Community foundation looking to have London ‘Be the Change’ with environmental focus - London

Highlighting the urgency in protecting the environment, the London Community Foundation (LCF) launched its 2022 Vital Signs Report, Be the Change, on Tuesday.

Based on the United Nations Sustainable Development Goals, the Vital Signs program involves a biennial report examining issues related to well-being and quality of life and is part of a national program from Community Foundations of Canada.

It also includes statements from local leaders in different community groups such as the London Environmental Network, the Upper Thames River Conservation Authority, London and Middlesex Community Housing, the Regional HIV/AIDS Connection, Anova and the London Abused Woman’s Centre (LAWC), the Middlesex-London Health Unit, the London Food Bank and Western University.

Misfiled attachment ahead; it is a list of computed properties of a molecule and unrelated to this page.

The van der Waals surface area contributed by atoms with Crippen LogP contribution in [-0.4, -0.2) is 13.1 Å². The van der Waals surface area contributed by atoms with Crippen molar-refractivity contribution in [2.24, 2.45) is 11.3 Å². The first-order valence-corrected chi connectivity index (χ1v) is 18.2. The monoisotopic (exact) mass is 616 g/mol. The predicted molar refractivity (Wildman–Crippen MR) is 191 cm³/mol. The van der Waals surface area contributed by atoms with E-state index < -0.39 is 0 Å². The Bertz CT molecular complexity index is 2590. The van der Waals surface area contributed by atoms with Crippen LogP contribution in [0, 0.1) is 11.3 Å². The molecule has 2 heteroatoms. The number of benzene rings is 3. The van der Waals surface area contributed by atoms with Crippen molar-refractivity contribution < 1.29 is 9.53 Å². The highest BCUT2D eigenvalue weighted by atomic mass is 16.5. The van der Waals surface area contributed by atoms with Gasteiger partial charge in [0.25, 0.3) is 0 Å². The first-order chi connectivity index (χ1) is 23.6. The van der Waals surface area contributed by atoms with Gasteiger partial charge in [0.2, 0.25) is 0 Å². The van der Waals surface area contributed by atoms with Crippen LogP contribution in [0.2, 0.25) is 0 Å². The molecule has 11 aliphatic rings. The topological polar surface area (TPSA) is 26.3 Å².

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New this year, the 2022 report specifically outlined the consequences of climate change and is challenging the LCF, as well as residents of the Forest City and surrounding areas, to embrace sustainability in establishing a greener community.

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The report also included a focus on six other issues: housing, racial equality, gender equality, well-being, food security and education.

“With the impact of the pandemic over the past couple of years, social needs, including housing, really rose to the top of our priority list and we felt the need to respond,” said LCF’s president and CEO, Martha Powell. “However, the environment has always been and continues to be an important issue. It, too, is a crisis but often not perceived as such.”